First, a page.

# Exercise about sub-$\sigma$-algebra of $\mathcal{B}(\mathbb{R})$

Let $$C=\{(-a, a): a \in \mathbb{R}\}$$ and $$F=\sigma(C)$$.

Prove that $$F=\mathcal{B}(\mathbb{R})\cap\{A\subseteq\mathbb{R}: A=-A\}$$.

I don't have problems in proving $$F\subseteq \mathcal{B}(\mathbb{R})\cap\{A\subseteq\mathbb{R}: A=-A\}$$, I'd like a confirm for the other inclusion.

Let $$F^+=\{A \cap [0,+\infty): A \in F\}$$, then $$F^+=\mathcal{B}[0,+\infty)$$:

$$F\subseteq \mathcal{B}(\mathbb{R})$$ and $$[0,+\infty) \in \mathcal{B}(\mathbb{R})$$ imply $$F^+\subseteq \mathcal{B}[0,+\infty)$$;

$$\forall a,b\in[0,+\infty)$$ we have $$(a,b)=[0,b) \cap \cup_n[a+n^{-1},+\infty) \in F^+$$, but $$\mathcal{B}[0,+\infty)$$ is generated by those intervals so $$F^+\supseteq \mathcal{B}[0,+\infty)$$; hence the equality.

Now take $$B\in \mathcal{B}(\mathbb{R})\cap\{A\subseteq\mathbb{R}: A=-A\}$$; we have $$B\cap[0,+\infty)\in \mathcal{B}[0,+\infty)=F^+$$. So there exists $$A\in F$$ such that $$A\cap[0,+\infty)=B\cap[0,+\infty)$$ which means that A and B have the same positive elements, and since they are equals to their opposites they also have the same negative elements. Therefore $$B=A\in F$$, from which $$F\supseteq \mathcal{B}(\mathbb{R})\cap\{A\subseteq\mathbb{R}: A=-A\}$$

• With $-A$ I mean $\{-a: a \in A \}$. For example, $(-a, a)= -(-a, a)$. – user May 10 at 14:15
• This seems correct to me. EDIT: This proof is actually very elegant – Maximilian Janisch May 16 at 19:24
• I am much too tired right now to check the details but this is exactly the right idea. – DanielWainfleet May 18 at 4:57
• I wonder if it would be possible to use that $\Bbb R$ and $(0,a)$ are homeomorphic (e.g. by $g(x)= a\cdot e^x/(1+e^x)$) – Mirko May 23 at 2:38

I go to prove: $$\mathcal{B}(\mathbb{R}) \cap \{ A\subseteq \mathbb{R} \mid A=-A \} \subseteq \mathcal{F}$$.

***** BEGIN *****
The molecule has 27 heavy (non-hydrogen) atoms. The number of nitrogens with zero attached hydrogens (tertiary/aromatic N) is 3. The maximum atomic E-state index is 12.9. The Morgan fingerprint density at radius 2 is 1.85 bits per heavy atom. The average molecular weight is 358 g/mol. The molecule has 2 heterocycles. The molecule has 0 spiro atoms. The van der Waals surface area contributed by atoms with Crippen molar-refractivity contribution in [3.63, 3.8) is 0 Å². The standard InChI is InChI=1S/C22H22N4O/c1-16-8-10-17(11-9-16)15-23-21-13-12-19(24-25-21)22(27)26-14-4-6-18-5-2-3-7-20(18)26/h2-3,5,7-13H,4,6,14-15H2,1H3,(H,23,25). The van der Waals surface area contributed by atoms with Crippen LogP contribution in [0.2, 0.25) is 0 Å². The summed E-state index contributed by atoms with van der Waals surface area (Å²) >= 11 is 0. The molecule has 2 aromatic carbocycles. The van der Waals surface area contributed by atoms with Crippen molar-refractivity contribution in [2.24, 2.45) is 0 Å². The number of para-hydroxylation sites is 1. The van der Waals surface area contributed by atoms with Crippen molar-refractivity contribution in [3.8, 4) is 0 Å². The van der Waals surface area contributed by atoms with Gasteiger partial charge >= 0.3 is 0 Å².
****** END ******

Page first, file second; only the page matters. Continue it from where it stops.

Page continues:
Let $$\mathcal{B}=\mathcal{B}(\mathbb{R})$$, $$\mathcal{B}_{1}=\mathcal{B}([0,\infty))$$, $$\mathcal{G}=\{A\subseteq\mathbb{R}\mid A=-A\}$$, $$\mathcal{C}=\{(-a,a)\mid a>0\}$$, and $$\mathcal{F}=\sigma(\mathcal{C})$$ on $$\mathbb{R}$$. Note that $$\mathcal{B}$$ and $$\mathcal{G}$$ are $$\sigma$$-algebras on $$\mathbb{R}$$ while $$\mathcal{B}_{1}$$ is an $$\sigma$$-algebra on $$[0,\infty)$$. Define $$f:\mathbb{R}\rightarrow[0,\infty)$$ by $$f(x)=|x|$$. Let $$\mathcal{D}=\{[0,a)\mid a>0\}$$. It is well-known that $$\mathcal{D}$$ is a generator for $$\mathcal{\mathcal{B}}_{1}$$ (in the sense that $$\sigma(\mathcal{D})=\mathcal{B}_{1}$$ on $$[0,\infty)$$). Clearly, for each $$A\in\mathcal{D}$$, $$f^{-1}(A)\in\mathcal{B}\cap\mathcal{G}$$ because $$f^{-1}\left([0,a)\right)=(-a,a)$$. Therefore $$f$$ is $$(\mathcal{B}\cap\mathcal{G})/\mathcal{B}_{1}$$-measurable. Moreover, we have, $$\begin{eqnarray*} f^{-1}(\mathcal{B}_{1}) & = & f^{-1}(\sigma(\mathcal{D}))\\ & = & \sigma(f^{-1}(\mathcal{D}))\\ & = & \sigma(\mathcal{C})\\ & = & \mathcal{F}. \end{eqnarray*}$$ Given $$A\in\mathcal{B}\cap\mathcal{G}$$, we define $$B=[0,\infty)\cap A$$. Note that $$A\in\mathcal{B}\Rightarrow B\in\mathcal{B}_{1}$$. Therefore $$f^{-1}(B)\in\mathcal{F}$$. However, $$f^{-1}(B)=B\cup(-B)=A$$. This shows that $$\mathcal{B}\cap\mathcal{G}\subseteq\mathcal{F}$$. (It is elementary and routine to check that $$B\cup(-B)=A$$ by observing that $$A=-A$$. For, $$B\subseteq A$$ by definition. Let $$x\in-B$$, then $$-x\in B\subseteq A$$, and hence $$x\in-A=A$$. Therefore $$-B\subseteq A$$ and hence $$B\cup(-B)\subseteq A$$. To show the reverse inclusion, let $$x\in A$$. If $$x\geq0$$, then $$x\in B$$ by the very definition. Suppose that $$x<0$$, then $$-x>0$$. Since $$A=-A$$, we have $$-x\in A$$. Therefore $$-x\in B$$ and hence $$x\in-B$$. This shows that $$A\subseteq B\cup(-B)$$.)